Anyone remember this mock birds nest drink?
This bird's nest drink used to be very common. It's really just pandan-infused syrup with bits of rough-textured jelly that resembles bird's nest. But it's no less refreshing.


Wednesday, September 1, 2010

HK: Margaret Xu's Private Kitchen Yin Yang in Wanchai

Margaret looks pleased with her assistant du jour. Darren is plucking the stems off the chillies.
I have a new food hero. She's Margaret Xu Yuan who is possibly Hong Kong's foremost female celebrity chef, and a champion for delicious healthy eating.

Margaret used to run an ad agency before becoming a self-taught cook. Her excursions to the villages in New Territories inspired her to rejuvenate Hong Kong cuisine. She fell in love with the stone rice grinder, as well as wood and charcoal-based cooking. Then came Cuisine X, the one-table experiment there in 2003, using produce from her own organic farm in Yuen Long. Her roast chicken and stone-ground rice cakes became so popular, people soon needed to make reservations months ahead.

Her food is very much like Hong Kong condensed in a nutshell. She combines olden techniques she learned from the various Chinese dialect/cultural groups (Hakka, Chiu Chow/Teochew, Cantonese, and boat people) with touches of British colonial influence, and presents it all with contemporary flair.

I admit I had not heard of her until getting the itinerary for our trip to Hong Kong by the SBA2010 and HKTB. But I soon found out her interesting story, and how sought after she is.

The scale model of the three-storey heritage building that Yin Yang occupies
She now has a private kitchen (at 18 Ship Street, tel: +852 2866 0868) called Yin Yang - named after the coffee-tea drink that is so symbolic of Hong Kong. It occupies a refurbished preservation shophouse in Wanchai, and is kept deliberately small. There are only three tables, and it's all reservations-only (at least one day in advance).

(I couldn't get a photo of the entire building from the narrow street outside, so here's what it looks like, from a scale model replica)

The restaurant setting is cosy, old school and homely
Here you feel more like a privileged guest invited into someone's home, rather than a customer. The ambiance is old school casual but very warm and nostalgic.

Love the '70s style frosted glass windows
I love the diffused light coming in from the tall frosted glass windows.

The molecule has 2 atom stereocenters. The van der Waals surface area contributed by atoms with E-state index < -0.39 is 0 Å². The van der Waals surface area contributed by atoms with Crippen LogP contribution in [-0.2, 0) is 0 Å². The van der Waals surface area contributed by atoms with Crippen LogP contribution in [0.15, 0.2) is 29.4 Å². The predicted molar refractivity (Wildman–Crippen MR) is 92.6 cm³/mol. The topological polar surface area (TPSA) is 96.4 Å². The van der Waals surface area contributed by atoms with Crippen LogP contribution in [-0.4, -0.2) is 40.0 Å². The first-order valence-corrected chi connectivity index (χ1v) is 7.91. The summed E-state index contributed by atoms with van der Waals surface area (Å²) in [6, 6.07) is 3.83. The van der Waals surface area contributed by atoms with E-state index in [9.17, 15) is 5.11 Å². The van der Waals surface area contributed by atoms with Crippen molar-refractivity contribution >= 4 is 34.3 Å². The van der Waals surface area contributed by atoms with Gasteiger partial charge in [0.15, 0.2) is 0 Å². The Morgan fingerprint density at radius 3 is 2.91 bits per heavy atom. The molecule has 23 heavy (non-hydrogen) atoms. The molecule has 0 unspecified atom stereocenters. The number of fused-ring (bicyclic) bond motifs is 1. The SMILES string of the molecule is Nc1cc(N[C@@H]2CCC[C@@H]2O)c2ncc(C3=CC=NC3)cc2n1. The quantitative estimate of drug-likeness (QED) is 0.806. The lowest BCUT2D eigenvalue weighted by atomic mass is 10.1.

Little decorations on the narrow window sills
There are cute little decorations on the narrow window sills. Some baskets of limes, a dim sum steamer basket of name cards, semi-precious stones and little plants.

An old school thermos flask
A vintage thermos flask stands at the side of the room, a symbol of homestyle hospitality.

Quirky table decorations like this egg basket
This is a cute quirky egg basket used as table decoration (and menu holder if not mistaken).

We were very fortunate that Margaret agreed to host us at short notice. Normally you'd have to make reservations months ahead. She let us take the third floor tables and prepared an eight-course meal for us.

Margaret's signature "Yellow Earth Roast Chicken" with ultra crispy skin
Margaret's signature "Yellow Earth Roast Chicken" with ultra crispy skin. I had been waiting for this, and it was the opening number! It certainly lived up to its repute. Everyone wanted seconds/thirds/more...

Oh I found her recipe online. I really must try this at home someday, even if I don't have a terracotta oven!

Margaret presiding over the shredding of the chicken
Margaret presiding over the shredding of the chicken. She believes doing it by hand is better than using a knife to carve the chicken. Yes, I do prefer rustic hand-torn pieces myself.

Flower clams in delicious broth with thick tanghoon
Flower clams in delicious broth with thick tanghoon. I wanted this all to myself! Gorgeous aroma and stunning flavours. The clams were very fresh indeed.

Who can resist this?
This would inspire the caveman in anyone! This is the Red Hot Baby Pig. Roast hunk of pork with bone-in!

The roast pork chopped up, served with lychee dip
The roast pork is chopped up, and served with an unusual lychee jam. Juicy, tender chunks of meat capped by crispy was all very rich! The best, however, was yet to come...

Mud crabs in a green-curry-like sauce
When this dish appeared, it drew gasps of delight and wonder. Fleshy mud crabs in a complex yet beautiful sauce with spices and coconut - a bit like green curry but much more refined. We were moaning "oh my god" as we ate. It was so, so good!

What a beautiful soup! Okra pentagonal slices add a touch of whimsy, almost!
Interestingly, the soup came in halfway through the courses. Seaweed eggdrop soup with okra or ladies fingers. I never thought about slicing okra this way. It looks like pretty little pentagonal flowers dotting the soup.

Olive rice in cast iron wok